How did we, including politicians, pollsters, betting markets and pundits, misread the mood of the nation so spectacularly when it comes to Brexit?
Whether you’re in the half of the population suffering from post-traumatic ballot disorder, or the other half celebrating in scarcely concealed wonderment, we all have to confront the question of 'how did so many call it so wrong?’
Simplistic analysis since of “why we voted for Brexit” or a “divided nation” gets no nearer to the truth. Old segmentations of right/left or rich/poor have not just been replaced with a new split of leave/remain.
Britain is fast becoming a much more complex, fragmented and diverse place. Not just those leading a political campaign, but anyone running a national brand or proposition must apply greater scepticism towards aggregated data and demand more precision from their customer insight.
I’ll give just a few examples of the way in which fragmentation and polarisation are occurring, making averages obsolete. First, regional distribution. Overall, GDP per head is now above its 2007 levels. However, this holds in only two regions – London and the Southeast.
In all other regions, GDP per head still lies below its pre-crisis peak: in Northern Ireland 11% below and in Yorkshire and Humberside 6% below.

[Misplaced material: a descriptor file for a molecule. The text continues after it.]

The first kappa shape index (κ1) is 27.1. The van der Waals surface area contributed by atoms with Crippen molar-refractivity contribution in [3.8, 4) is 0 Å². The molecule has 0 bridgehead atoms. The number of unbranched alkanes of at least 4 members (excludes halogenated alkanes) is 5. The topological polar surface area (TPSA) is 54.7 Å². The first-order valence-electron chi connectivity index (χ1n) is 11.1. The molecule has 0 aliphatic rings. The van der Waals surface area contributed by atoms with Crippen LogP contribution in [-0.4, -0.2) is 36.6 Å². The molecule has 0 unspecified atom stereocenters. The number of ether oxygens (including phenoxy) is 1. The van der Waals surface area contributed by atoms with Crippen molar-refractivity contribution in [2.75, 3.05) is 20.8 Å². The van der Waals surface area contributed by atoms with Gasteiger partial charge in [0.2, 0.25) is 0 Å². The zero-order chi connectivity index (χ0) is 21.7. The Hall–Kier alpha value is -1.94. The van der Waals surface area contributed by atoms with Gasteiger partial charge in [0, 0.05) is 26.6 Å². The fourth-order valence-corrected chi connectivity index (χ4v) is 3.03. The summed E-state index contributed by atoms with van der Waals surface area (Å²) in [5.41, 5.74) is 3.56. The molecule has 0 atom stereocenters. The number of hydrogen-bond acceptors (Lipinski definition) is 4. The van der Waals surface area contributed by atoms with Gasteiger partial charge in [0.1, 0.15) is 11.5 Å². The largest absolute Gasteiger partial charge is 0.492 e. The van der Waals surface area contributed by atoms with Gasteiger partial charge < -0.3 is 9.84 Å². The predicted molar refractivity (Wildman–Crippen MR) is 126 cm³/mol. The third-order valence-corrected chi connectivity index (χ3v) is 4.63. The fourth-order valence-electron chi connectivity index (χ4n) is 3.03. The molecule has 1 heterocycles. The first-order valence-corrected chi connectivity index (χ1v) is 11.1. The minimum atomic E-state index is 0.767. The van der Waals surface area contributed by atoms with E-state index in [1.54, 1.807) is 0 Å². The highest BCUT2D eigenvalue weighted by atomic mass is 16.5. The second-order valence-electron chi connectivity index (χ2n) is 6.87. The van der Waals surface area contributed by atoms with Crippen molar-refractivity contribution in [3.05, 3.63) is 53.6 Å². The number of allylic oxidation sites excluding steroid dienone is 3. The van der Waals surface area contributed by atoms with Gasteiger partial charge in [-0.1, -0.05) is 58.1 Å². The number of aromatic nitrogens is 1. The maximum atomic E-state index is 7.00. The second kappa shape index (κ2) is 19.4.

Second, age. Aggregate household wealth has grown by £3trillion since 2007, but 100% of these gains have been enjoyed by those over the age of 45, and two-thirds by those over the age of 65. By contrast, those aged 16 to 34 have seen their wealth decline by 10%. Inevitably perceptions of satisfaction and confidence differ radically according to age.
Third, housing tenure. Since 2007, home owners have seen their median net income grow three times faster than that of renters. Almost a quarter of 21 to 34 year olds now live with their parents, up from 20% in 2007.
Similar fragmentation is evident in other dimensions, including educational attainment and ethnicity.
For those looking at national averages and drawing conclusions about propensity and ability of households to spend, the data can be wholly misleading. In aggregate, a recovery has occurred. At the micro-level, a sizeable fraction of households have seen no increase in income or wealth.
Media fragmentation isolates us further from reality. For those in London, everybody in your social circle, your news, your Twitter followers, seemed to confirm that “remain” would win comfortably. There’s a danger in only hearing the media which talks to you.
How should you make sure to understand the real picture? Reject any analysis made on “nationally representative samples”, and drill down to the micro segments, regions and demographic cohorts relevant to your business.
Make an effort to widen your media sources and network, including dissonant voices. Get out more to talk to your communities and ensure that the macro data can be reconciled with personal stories.
And use the reach of your colleagues across the country to feed in different perspectives from the sharp end. He who knows only the armchair statistics knows little of the diversity of the real UK.
- Michael Jary is partner at OC&C Strategy Consultants